Berkshire diversifies away from equities
UK - The Royal County of Berkshire Pension Fund is implementing a new risk management and diversification investment strategy, which involves moving away from its current target allocation of 70% equities.
The release of five new tender notices showed the local government pension fund is seeking managers to run portfolios for global indirect property; active currency; high yield debt; absolute return and commodities.
This is in addition to the two searches started yesterday for managers to run an infrastructure and an emerging market debt portfolio. (See earlier IPE article: Berkshire to increase alternatives exposure)
The £1.49bn (€1.88bn) pension fund revealed it is looking to award a £70m segregated global indirect property portfolio to an active manager, who will also be expected to advise - but not manage - the UK indirect property portfolio.
In addition, the Royal Borough of Windsor and Maidenhead - as the administering authority for the pension fund - is tendering a £60m high yield debt mandate - hedged into sterling - as well as a £50m investment in active currency through one or more funds.
The pension fund is also seeking a manager for an absolute return portfolio, valued at £105m, which requires the successful manager to invest in hedge funds to achieve a target return of LIBOR +3% - 6% on a segregated account basis, while the manager would also have to independently price the underlying assets through a managed account platform.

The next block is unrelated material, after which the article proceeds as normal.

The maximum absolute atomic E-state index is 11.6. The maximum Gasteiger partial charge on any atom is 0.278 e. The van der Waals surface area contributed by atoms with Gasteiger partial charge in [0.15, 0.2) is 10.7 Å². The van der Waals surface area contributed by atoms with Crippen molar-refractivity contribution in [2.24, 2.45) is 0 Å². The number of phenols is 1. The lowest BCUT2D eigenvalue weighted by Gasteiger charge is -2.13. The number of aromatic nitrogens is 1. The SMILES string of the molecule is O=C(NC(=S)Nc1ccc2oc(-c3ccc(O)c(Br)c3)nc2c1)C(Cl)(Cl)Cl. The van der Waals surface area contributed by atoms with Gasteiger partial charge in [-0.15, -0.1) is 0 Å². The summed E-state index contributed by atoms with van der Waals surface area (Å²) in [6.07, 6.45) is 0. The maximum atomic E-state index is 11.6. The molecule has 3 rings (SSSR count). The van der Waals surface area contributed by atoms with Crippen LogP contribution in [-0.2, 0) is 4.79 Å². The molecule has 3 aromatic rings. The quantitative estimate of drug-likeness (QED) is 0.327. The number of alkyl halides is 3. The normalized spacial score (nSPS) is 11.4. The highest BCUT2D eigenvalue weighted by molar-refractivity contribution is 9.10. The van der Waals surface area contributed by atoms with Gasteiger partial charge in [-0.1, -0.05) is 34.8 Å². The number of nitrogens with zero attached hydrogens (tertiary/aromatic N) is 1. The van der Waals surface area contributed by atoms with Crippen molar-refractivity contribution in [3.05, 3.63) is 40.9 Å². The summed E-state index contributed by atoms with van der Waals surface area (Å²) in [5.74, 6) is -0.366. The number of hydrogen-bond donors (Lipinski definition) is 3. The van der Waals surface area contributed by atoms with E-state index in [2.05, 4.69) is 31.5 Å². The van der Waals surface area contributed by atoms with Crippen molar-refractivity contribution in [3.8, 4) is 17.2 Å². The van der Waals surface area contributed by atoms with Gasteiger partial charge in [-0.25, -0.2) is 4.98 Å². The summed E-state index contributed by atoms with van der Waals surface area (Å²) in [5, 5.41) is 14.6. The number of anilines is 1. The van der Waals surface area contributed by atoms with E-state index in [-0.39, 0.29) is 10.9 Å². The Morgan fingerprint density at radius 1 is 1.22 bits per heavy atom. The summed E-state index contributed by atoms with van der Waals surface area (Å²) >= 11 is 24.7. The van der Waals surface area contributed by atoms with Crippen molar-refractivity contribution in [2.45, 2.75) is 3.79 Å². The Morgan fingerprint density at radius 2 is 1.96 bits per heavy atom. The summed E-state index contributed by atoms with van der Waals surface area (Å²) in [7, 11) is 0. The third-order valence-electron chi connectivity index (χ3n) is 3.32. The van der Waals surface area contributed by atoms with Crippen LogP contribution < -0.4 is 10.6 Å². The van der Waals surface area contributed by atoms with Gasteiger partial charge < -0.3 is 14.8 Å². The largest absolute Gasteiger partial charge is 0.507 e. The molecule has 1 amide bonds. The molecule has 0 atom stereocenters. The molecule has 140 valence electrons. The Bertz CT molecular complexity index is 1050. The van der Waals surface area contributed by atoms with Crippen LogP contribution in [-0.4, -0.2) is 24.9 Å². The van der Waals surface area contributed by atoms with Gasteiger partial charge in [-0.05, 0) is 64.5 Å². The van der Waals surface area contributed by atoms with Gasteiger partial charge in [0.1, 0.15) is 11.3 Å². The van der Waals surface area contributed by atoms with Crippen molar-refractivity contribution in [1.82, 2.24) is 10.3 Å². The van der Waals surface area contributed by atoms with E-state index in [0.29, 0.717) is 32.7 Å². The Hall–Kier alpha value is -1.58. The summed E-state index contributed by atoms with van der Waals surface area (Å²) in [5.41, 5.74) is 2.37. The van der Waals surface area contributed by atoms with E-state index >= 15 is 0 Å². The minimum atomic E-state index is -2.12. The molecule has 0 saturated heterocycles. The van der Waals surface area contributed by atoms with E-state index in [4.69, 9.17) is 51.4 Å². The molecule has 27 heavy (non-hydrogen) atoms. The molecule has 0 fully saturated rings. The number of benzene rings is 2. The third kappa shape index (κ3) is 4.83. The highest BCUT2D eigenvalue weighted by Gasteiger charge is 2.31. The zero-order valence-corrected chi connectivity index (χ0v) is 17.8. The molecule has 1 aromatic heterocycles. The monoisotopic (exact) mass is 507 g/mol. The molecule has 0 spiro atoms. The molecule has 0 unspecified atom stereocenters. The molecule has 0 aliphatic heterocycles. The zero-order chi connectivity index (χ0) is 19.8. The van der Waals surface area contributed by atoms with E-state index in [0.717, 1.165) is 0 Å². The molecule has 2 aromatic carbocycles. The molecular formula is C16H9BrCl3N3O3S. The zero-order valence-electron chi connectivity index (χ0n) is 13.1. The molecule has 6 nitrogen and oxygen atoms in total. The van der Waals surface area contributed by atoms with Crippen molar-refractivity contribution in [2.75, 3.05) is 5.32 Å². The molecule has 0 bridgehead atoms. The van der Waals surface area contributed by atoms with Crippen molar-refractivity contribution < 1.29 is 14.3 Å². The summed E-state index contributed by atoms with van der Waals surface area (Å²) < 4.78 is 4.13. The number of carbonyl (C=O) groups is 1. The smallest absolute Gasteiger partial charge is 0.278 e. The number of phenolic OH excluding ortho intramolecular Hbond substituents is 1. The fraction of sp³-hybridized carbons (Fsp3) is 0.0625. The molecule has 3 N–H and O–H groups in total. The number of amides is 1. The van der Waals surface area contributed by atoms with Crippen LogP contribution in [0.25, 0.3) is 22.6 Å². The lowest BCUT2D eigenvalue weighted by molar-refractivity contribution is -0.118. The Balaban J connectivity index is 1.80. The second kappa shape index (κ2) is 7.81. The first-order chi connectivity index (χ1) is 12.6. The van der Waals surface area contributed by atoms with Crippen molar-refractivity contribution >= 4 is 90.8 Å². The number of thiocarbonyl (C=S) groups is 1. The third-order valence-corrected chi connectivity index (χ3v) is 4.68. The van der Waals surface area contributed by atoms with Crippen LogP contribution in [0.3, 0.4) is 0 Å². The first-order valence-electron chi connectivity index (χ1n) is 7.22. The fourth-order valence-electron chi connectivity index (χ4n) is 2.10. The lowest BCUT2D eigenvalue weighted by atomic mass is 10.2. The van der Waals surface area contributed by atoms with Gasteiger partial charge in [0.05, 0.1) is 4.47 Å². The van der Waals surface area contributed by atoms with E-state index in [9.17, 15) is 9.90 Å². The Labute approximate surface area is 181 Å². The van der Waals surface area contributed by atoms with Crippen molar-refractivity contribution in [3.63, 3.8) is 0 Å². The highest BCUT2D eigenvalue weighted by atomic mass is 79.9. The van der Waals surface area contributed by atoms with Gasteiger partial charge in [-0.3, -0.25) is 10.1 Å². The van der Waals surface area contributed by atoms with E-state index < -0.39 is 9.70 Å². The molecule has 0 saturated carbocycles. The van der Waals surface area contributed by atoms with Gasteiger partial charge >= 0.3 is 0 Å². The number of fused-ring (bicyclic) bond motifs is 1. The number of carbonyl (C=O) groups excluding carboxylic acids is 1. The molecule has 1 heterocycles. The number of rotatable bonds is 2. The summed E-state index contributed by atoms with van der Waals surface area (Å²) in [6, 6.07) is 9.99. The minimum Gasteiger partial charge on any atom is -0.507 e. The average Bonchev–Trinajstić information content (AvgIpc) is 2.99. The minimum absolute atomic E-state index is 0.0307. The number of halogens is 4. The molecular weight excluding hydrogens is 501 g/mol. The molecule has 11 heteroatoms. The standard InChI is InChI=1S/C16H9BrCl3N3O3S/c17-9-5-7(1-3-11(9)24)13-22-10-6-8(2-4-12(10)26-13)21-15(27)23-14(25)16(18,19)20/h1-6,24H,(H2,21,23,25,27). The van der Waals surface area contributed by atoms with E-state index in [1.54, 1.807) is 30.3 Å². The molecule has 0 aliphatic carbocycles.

However, the largest tender is reserved for a "well-diversified" commodities portfolio, which is valued at around £150m, and is expected to be broadly equal weighted across the agricultural, industrial metals, precious metals, and energy.
All five mandates have an initial contract period of three years, although the pension fund has the option to extend it annually for a further three years "subject to satisfactory performance".
Nick Greenwood, pension fund manager at the Berkshire scheme, said the changes were the results of its risk management process and the decision to adopt a diversification strategy, as members had been uncomfortable with the volatility arising from the previous asset allocation, which was dominated by 70% in equities.
He said the scheme is "seeing what the opportunities are" and confirmed, "subject to market conditions when we finish this process, we expect to see most, if not all of these mandates being adopted".
The scheme had decided to wait to review its asset allocation mix until after the results of the latest triennial valuation - received in December 2007 - and has since completed an Asset Liability Modelling (ALM) study, with the resulting decision to tender the contracts approved by the pension fund panel.
Greenwood added: "None of these asset classes are brand new, they are all well-established investment opportunities. We are now going out to see what's available and hopefully we will have a broadly diversified fund in place by next year."
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